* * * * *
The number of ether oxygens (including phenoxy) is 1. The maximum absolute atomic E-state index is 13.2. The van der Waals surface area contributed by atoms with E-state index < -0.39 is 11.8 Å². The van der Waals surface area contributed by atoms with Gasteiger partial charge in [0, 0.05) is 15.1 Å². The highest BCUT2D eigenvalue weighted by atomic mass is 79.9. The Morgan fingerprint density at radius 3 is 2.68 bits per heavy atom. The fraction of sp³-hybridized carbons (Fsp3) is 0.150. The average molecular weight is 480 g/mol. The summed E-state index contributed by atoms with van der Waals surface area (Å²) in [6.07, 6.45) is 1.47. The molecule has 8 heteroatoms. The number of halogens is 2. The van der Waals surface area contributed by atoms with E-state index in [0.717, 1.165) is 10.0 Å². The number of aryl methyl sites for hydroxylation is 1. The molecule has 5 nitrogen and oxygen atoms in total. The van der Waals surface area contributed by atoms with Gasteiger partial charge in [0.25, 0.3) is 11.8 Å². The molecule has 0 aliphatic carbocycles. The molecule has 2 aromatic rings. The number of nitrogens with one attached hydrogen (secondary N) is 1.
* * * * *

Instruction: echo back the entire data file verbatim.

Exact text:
The number of ether oxygens (including phenoxy) is 1. The maximum absolute atomic E-state index is 13.2. The van der Waals surface area contributed by atoms with E-state index < -0.39 is 11.8 Å². The van der Waals surface area contributed by atoms with Gasteiger partial charge in [0, 0.05) is 15.1 Å². The highest BCUT2D eigenvalue weighted by atomic mass is 79.9. The Morgan fingerprint density at radius 3 is 2.68 bits per heavy atom. The fraction of sp³-hybridized carbons (Fsp3) is 0.150. The average molecular weight is 480 g/mol. The summed E-state index contributed by atoms with van der Waals surface area (Å²) in [6.07, 6.45) is 1.47. The molecule has 8 heteroatoms. The number of halogens is 2. The van der Waals surface area contributed by atoms with E-state index in [0.717, 1.165) is 10.0 Å². The number of aryl methyl sites for hydroxylation is 1. The molecule has 5 nitrogen and oxygen atoms in total. The van der Waals surface area contributed by atoms with Gasteiger partial charge in [0.25, 0.3) is 11.8 Å². The molecule has 0 aliphatic carbocycles. The molecule has 2 aromatic rings. The number of nitrogens with one attached hydrogen (secondary N) is 1.